The Hidden Brain

Our unconscious biases.

Hidden Brain Puzzle: Both Men and Women Change the Pitch of Their Voices to Convey Romantic Interest

Do Women Raise or Lower Their Voices to Convey Interest?

Both men and women change the pitch of their voices when they are trying to convey romantic interest, but the nature of those voice changes might surprise you. Psychologist Susan Hughes at Albright College recently asked a group of college students to leave voice mail messages via Skype to a fictitious person. The psychologist found that men lowered the pitch of their voices when addressing someone they found attractive. No surprise there. Hughes expected women trying to convey romantic interest to use higher pitched and more “feminine” voices, but she discovered the opposite was true. Women also lowered the pitch of their voices to communicate interest.

Here’s the puzzle I posted recently on The Hidden Brain’s Facebook page — all puzzles get posted here first.

When people speak to a person they find attractive — and when they want to arouse mutual interest — a study in the United States recently found that
A) Both men and women raise the pitch of their voices
B) Men raise the pitch of their voices and women lower the pitch of their voices
C) Men lower the pitch of their voices and women raise the pitch of their voices
D) Both men and women lower the pitch of their voices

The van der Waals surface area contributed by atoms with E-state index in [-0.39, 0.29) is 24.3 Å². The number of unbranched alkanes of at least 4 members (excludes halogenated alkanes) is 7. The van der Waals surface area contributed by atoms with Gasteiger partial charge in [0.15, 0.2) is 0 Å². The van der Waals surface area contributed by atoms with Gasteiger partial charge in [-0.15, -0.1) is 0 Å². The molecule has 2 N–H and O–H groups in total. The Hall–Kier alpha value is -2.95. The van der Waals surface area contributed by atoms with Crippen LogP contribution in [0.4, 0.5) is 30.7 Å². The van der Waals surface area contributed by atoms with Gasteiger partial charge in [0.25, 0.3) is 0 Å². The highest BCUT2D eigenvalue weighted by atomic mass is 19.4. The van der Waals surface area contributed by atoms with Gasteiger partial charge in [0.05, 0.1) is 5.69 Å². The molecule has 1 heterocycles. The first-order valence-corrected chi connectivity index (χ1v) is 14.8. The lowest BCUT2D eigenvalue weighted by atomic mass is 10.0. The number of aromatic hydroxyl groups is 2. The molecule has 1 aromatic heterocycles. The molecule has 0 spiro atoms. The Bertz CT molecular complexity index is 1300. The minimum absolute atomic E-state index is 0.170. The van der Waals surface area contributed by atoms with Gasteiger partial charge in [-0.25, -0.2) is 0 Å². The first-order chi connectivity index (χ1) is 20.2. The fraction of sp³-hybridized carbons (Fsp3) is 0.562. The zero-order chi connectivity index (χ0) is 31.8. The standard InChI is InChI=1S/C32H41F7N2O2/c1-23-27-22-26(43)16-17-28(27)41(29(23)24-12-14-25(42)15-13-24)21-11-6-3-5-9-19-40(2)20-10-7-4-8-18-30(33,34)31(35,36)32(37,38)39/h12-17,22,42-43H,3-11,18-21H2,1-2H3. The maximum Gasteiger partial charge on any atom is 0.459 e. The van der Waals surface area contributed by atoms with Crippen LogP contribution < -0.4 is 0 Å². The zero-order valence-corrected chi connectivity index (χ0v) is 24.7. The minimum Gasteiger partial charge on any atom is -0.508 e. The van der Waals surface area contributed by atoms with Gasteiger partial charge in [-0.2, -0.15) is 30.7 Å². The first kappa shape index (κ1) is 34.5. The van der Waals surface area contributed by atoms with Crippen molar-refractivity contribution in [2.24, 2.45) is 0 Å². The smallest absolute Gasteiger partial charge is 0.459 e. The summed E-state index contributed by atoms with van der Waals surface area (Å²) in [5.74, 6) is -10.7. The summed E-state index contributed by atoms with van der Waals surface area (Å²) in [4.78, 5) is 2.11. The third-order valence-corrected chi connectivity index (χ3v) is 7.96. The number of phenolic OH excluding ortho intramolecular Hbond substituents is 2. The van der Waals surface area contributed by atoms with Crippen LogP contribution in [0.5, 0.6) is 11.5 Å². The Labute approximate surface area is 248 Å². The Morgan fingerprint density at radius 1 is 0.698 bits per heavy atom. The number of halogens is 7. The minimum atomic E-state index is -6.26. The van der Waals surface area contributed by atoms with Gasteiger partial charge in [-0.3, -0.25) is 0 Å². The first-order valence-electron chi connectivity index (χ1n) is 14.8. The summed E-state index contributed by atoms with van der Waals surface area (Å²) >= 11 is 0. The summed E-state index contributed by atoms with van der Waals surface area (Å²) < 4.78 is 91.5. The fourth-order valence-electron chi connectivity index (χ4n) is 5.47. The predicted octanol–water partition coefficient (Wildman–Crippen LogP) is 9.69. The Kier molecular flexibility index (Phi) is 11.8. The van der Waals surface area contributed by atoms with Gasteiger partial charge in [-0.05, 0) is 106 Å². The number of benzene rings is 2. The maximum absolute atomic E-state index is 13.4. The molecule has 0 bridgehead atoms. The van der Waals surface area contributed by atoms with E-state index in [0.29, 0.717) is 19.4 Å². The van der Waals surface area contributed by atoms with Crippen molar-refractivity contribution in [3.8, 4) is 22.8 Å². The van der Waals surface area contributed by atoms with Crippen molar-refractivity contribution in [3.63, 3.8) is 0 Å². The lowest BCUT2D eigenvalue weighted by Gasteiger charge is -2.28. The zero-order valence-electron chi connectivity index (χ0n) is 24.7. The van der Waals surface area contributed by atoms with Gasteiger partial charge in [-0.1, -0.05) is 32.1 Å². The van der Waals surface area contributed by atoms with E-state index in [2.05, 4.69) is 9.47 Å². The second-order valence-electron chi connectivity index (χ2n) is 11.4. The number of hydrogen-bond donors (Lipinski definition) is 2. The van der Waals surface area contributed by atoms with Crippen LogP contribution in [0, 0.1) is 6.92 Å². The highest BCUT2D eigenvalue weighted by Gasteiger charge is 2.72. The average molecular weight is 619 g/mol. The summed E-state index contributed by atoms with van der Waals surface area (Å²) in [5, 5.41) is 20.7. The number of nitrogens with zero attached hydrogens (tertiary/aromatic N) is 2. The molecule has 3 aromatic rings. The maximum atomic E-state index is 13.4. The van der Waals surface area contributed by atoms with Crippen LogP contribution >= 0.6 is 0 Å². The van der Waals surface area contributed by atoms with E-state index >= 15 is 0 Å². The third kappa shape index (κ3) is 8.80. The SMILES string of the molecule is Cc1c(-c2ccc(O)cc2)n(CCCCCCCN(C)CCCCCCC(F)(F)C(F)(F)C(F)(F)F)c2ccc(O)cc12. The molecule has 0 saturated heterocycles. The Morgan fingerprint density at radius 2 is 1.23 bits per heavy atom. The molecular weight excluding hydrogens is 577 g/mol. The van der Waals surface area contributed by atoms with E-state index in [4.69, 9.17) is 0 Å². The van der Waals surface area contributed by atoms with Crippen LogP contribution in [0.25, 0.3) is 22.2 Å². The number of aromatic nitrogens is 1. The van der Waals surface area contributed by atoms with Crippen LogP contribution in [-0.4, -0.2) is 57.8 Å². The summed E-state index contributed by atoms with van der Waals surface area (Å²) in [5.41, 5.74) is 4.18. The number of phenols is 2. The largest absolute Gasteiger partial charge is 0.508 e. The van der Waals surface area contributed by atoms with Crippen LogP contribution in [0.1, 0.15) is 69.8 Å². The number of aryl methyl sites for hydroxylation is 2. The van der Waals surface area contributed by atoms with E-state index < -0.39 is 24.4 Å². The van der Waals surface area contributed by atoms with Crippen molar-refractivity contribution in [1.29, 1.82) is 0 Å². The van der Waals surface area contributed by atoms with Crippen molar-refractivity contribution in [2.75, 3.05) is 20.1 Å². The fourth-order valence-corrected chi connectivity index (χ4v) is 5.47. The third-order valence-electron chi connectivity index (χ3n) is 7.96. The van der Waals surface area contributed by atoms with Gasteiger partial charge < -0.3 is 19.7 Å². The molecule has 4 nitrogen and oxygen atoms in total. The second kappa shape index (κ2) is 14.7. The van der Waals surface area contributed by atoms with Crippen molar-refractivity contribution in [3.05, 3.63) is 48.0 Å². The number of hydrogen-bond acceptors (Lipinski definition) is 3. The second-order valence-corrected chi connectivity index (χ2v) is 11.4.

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The correct answer is D.

It is unclear whether this behavior is limited to the United States and to our present context. It’s possible that at other times and in other places, women raised the pitch of their voices to communicate interest.

“There appears to be a common stereotype in our culture that deems a sexy female voice as one that sounds husky, breathy, and lower-pitched,” Albright said in a news release about the study, which is to be published later this year in the Journal of Nonverbal Behavior. “This suggests that the motivation to display a sexy/seductive female voice may conflict with the motivation to sound more feminine … When a woman naturally lowers her voice, it may be perceived as her attempt to sound more seductive or attractive, and therefore serves as a signal of her romantic interest.”

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Shankar Vedantam is a science reporter with National Public Radio and a Nieman fellow at Harvard University.

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